What is intercultural competence?
That’s a question Darla Deardorff, executive director of the Association of International Education Administrators, has been exploring for the past decade. It’s not a question with an easy answer, but during a virtual talk recently, Deardorff shared that it does have a clear and common goal: to bridge the gaps and divides that are growing within societies across the world.
“There’s so much that is happening, certainly in the last two years, that we’ve all lived through, all the conflict and war that is happening around the world,” said Deardorff.
That’s why she believes intercultural competence is needed now more than ever.
“There’s a need to build relationships, to ensure that we demonstrate respect, that people are being seen, heard, and appreciated. Intercultural competence is one way to do that,” she said.
The talk, titled the Intercultural Competence Imperative, is the first in a new initiative from the School of Literatures, Cultures & Linguistics, which was created with support from the Presidential Initiative: Expanding the Impact of the Arts and Humanities. It’s called the Intercultural Competence Initiative, and its goal is to drive the systematic integration of intercultural competence across the Illinois curriculum and make it a distinguishing component of our academic culture.
If the term “intercultural competence” isn’t familiar to you, you may have heard it phrased differently. There are more than 30 names for the concept, often depending on discipline.
“Just as an example, in business, there’s a whole body of work around what’s called cultural intelligence. Healthcare often tends to use the term cultural competence, as does social work,” said Deardorff. “There’s also a term that’s been emerging the last several years, coming from within healthcare, but now moving out more broadly, called cultural humility. That’s more about how we approach others, recognizing that we don’t know all there is to know about others, and so we approach them with cultural humility.”
She said what’s important, though, is to understand what we mean by the terms we use. One way Deardorff has done that is by closely examining the word “competence.” Generally speaking, competence is defined as knowledge, skills, and attitudes.
“But I was curious to know what knowledge, what attitudes, what skills,” said Deardorff. “So what? What does that mean?”
Her search uncovered a lot of findings, but a few shone through her research.
“There were three key attitudes: that of respect, valuing each other as fellow humans; openness or open mindedness; and then this attitude of curiosity and discovery,” said Deardorff. “The knowledge areas that emerged had to do with cultural self-awareness, particularly as a starting point, but then the other pieces had to do with a little more culture-specific information and this deeper understanding and knowledge around culture. The skills are to listen, observe, and interpret, and then to be able to relate and evaluate and understand what to do with the knowledge once we have it.”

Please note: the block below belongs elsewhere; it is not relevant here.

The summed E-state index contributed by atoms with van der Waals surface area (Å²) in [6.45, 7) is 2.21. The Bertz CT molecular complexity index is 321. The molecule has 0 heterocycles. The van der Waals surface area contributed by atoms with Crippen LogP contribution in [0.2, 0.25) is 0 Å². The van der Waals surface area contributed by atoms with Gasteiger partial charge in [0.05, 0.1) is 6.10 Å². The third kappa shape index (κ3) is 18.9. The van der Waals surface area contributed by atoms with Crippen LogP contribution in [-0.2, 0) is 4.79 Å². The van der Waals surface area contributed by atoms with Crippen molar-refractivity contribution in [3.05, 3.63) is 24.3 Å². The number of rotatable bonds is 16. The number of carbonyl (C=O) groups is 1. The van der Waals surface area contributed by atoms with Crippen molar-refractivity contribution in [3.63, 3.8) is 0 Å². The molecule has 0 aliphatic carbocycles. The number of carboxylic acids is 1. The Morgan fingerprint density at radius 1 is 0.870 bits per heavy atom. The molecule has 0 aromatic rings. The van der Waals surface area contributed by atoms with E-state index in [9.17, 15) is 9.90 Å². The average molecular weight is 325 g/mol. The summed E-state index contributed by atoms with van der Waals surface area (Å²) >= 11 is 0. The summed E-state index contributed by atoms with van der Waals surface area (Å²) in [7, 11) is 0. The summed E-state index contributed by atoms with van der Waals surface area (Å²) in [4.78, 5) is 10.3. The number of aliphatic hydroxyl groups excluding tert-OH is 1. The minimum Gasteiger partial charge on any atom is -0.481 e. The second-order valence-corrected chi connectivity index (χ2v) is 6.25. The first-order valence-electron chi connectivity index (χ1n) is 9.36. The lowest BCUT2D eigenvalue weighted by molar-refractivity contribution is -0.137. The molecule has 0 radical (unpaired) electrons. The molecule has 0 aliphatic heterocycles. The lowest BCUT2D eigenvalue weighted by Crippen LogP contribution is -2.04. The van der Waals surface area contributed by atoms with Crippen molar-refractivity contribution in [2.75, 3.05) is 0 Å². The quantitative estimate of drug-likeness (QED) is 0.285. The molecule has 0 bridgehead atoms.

This all helps create what Deardorff calls the internal outcome: what we’re hoping to get out of an exchange. She said empathy is one part of that.
“Oftentimes, when we want to try to understand others, we end up seeing it through our own lens, but if we really want to understand how others see the world, we need to be able to see it through their lens, as well,” she said. “That can be really tough to do because we’re so influenced by all of the experiences and knowledge coming from our own backgrounds.”
“It’s a little bit like an analogy,” she continued. “Imagine that we were all born with sunglasses. That’s just the way it is. There were blue sunglass people, and there were yellow sunglass people, and the blue sunglass people really wanted to try to understand and empathize with the yellow sunglass people. So they put on a pair of those yellow sunglasses. What color do they see? They see green. So we’re still seeing the world through our own lens. [Still], that doesn’t mean we should stop trying to see how others view the world.”
This all comes down to what Deardorff describes as the desired external outcome: behaving and communicating effectively and appropriately.
“If you want a short definition of intercultural competence, it’s this,” said Deardorff. “The effectiveness has to do with whether we’ve each met our goals or not, but the appropriateness is really where the competence part comes in. Did we meet [our goals] appropriately or not? It’s very much about our interactions with others.”
Deardorff covered a lot of ground in a short amount of time, including strategies and key questions to consider, specifically in a higher-education setting, but she said in the end, it’s about looking at intercultural competence as a lifelong journey, not a destination.
“This is a lifetime commitment,” she said. “It’s about every day, thinking about how we can live an intercultural lifestyle, to go toward that which we don’t know, to be willing to stay with it in the long-term, to work through it, to understand that at the end of the day, it’s about our shared humanity as fellow humans on this planet.”
She concluded her talk with a quote that she said continues to inspire her in her work:
“We must learn to live together as brothers or perish together as fools.” - Martin Luther King Jr.
Dania De La Hoya Rojas